We are the Big Island Invasive Species Committee
Our mission is to prevent, detect, and control the establishment and spread of invasive species threats to our environment, economy, and way of life. We work island-wide protecting our native forests, communities, and agriculture from new and ongoing threats.
Learn the research-based strategies for treating LFA
Our team brings information sessions and hands-on training to communities around the island.
Make good planting decisions for our ʻāina
We endorse and promote businesses that voluntarily act to protect their business and their community from the threat of invasive species.
Address albizia in your neighborhood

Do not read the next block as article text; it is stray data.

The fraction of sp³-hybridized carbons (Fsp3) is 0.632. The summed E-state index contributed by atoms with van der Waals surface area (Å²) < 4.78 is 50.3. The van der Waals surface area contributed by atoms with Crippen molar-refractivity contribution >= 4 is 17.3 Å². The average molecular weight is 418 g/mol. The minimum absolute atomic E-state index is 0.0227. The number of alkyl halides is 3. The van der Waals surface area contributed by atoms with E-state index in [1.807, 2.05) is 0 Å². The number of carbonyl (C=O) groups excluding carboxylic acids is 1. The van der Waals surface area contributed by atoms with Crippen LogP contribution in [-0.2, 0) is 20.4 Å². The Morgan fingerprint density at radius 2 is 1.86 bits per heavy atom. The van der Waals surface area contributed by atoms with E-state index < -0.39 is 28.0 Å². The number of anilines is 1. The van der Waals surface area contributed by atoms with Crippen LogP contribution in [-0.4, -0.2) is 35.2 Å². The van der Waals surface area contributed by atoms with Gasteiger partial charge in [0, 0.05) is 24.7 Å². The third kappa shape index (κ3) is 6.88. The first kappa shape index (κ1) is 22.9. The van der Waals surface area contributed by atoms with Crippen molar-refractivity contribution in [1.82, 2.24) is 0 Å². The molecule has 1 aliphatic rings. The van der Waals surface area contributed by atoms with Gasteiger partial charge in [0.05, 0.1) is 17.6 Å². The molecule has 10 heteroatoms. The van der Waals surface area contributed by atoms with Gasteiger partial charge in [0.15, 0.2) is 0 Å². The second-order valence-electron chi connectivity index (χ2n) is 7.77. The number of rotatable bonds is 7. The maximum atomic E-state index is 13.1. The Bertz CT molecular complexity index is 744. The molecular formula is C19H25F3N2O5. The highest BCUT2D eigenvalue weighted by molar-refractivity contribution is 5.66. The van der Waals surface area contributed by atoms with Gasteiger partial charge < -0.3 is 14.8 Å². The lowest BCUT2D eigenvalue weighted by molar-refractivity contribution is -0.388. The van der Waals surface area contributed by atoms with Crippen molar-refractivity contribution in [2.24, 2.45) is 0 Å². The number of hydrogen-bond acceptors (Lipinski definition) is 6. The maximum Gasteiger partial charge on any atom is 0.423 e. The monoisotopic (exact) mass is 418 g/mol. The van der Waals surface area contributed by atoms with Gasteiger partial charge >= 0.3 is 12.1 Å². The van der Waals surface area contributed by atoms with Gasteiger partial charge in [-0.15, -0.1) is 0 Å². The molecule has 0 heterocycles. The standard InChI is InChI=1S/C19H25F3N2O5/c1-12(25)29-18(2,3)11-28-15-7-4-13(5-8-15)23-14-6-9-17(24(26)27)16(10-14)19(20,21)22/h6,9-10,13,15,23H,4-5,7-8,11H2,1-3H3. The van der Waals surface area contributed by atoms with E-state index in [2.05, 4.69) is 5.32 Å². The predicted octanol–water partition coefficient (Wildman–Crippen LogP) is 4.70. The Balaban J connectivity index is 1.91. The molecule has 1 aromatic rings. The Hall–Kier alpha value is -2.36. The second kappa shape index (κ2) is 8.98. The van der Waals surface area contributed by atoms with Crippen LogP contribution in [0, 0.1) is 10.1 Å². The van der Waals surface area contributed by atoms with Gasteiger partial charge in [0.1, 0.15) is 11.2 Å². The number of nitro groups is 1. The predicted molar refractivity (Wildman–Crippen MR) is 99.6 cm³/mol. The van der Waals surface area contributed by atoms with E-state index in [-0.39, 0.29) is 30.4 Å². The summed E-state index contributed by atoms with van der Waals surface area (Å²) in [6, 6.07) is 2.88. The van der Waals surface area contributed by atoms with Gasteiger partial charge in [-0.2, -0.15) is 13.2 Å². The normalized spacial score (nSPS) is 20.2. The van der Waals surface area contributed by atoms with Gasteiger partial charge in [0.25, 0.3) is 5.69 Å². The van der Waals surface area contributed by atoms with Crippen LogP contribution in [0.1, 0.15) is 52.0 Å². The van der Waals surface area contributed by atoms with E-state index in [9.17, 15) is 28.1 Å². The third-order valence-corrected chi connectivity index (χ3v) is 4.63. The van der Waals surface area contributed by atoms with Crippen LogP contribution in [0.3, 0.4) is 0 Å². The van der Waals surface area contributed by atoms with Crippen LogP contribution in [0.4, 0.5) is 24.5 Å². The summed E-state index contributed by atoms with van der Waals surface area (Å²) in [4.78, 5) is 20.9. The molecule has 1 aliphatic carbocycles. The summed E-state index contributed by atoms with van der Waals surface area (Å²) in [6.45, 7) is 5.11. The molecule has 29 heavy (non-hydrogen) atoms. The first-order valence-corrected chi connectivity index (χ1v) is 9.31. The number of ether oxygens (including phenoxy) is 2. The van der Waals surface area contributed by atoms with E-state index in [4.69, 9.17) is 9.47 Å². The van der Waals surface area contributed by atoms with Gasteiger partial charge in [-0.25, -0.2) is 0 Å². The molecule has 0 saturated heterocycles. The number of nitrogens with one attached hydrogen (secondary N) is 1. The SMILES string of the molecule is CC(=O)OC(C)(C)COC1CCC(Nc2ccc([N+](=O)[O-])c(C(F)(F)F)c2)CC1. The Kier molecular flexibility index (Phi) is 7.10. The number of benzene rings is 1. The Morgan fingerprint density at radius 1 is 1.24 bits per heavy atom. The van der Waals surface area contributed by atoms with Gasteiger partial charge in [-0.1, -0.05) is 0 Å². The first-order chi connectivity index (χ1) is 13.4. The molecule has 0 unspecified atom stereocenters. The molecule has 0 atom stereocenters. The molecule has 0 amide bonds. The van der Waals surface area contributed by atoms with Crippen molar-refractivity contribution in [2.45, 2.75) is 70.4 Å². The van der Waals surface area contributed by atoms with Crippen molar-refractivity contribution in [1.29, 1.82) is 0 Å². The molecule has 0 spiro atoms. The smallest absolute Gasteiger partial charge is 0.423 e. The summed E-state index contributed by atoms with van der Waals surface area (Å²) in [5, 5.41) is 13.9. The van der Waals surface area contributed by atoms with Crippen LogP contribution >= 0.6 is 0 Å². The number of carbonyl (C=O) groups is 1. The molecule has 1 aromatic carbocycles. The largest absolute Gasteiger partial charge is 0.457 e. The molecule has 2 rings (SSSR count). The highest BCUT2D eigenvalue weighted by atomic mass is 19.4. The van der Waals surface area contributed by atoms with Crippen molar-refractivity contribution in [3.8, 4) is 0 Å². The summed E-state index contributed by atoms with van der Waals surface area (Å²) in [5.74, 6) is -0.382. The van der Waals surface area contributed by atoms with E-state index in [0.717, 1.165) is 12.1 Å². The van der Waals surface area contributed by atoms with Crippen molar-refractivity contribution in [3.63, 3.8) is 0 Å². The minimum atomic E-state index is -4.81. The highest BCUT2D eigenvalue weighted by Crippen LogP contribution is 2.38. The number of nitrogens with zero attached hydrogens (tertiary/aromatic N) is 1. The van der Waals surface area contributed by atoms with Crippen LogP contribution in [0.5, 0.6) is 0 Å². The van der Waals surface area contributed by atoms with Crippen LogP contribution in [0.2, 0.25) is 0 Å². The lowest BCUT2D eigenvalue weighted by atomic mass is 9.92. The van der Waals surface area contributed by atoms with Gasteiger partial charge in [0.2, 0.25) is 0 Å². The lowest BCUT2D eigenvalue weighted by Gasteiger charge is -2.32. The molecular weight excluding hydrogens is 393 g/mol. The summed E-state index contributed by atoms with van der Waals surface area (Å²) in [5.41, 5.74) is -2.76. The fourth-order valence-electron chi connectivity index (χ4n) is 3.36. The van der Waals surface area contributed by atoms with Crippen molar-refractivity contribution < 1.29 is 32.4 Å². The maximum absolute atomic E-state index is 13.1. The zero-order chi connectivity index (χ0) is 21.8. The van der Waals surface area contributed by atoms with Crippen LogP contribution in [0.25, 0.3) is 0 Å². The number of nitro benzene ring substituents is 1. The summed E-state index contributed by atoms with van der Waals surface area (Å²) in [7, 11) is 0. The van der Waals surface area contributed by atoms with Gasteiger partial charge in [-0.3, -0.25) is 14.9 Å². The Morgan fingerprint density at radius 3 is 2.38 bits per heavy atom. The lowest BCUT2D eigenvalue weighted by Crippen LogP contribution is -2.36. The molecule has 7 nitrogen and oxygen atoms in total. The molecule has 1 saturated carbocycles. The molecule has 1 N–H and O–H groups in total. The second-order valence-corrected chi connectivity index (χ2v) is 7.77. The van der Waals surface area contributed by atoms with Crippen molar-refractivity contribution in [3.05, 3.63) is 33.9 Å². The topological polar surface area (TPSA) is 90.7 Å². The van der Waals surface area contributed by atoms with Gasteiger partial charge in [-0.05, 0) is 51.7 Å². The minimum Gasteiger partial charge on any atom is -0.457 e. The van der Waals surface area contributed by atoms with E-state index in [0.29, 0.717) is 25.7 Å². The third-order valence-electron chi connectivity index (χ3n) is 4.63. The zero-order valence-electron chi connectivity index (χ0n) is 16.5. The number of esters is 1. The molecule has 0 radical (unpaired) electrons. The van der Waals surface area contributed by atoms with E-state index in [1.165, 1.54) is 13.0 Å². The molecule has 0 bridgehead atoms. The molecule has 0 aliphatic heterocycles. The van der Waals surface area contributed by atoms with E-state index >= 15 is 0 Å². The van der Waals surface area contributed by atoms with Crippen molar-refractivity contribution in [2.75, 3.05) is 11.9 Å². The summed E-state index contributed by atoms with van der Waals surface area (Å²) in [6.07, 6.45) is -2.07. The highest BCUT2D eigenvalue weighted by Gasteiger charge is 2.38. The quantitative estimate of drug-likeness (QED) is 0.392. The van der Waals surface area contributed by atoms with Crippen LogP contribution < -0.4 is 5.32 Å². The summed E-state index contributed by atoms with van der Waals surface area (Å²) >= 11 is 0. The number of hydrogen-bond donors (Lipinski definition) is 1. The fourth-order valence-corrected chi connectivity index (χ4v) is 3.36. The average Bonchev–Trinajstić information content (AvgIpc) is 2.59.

Learn how to deal with trees on your own property and throughout your community – safely and effectively.
Invasive Species in Hawaiʻi
Invasive species have a two-part definition: first, they must have been introduced to an area, arriving through human intervention (unlike native species, which arrived on their own via wind, wings, or waves). However, the introduction alone does not mean a species is invasive. Many introduced species can have deep importance for us: they may be culturally important plants such as ti leaf or kalo, key agricultural crops like mac nuts and coffee, beneficial insects like bees and butterflies, or simply beloved for their beauty, like bird-of-paradise. Although none of these species are biologically native to the islands, they have become a critical part of the Hawaiian landscape and the human relationships with the natural environment of our islands.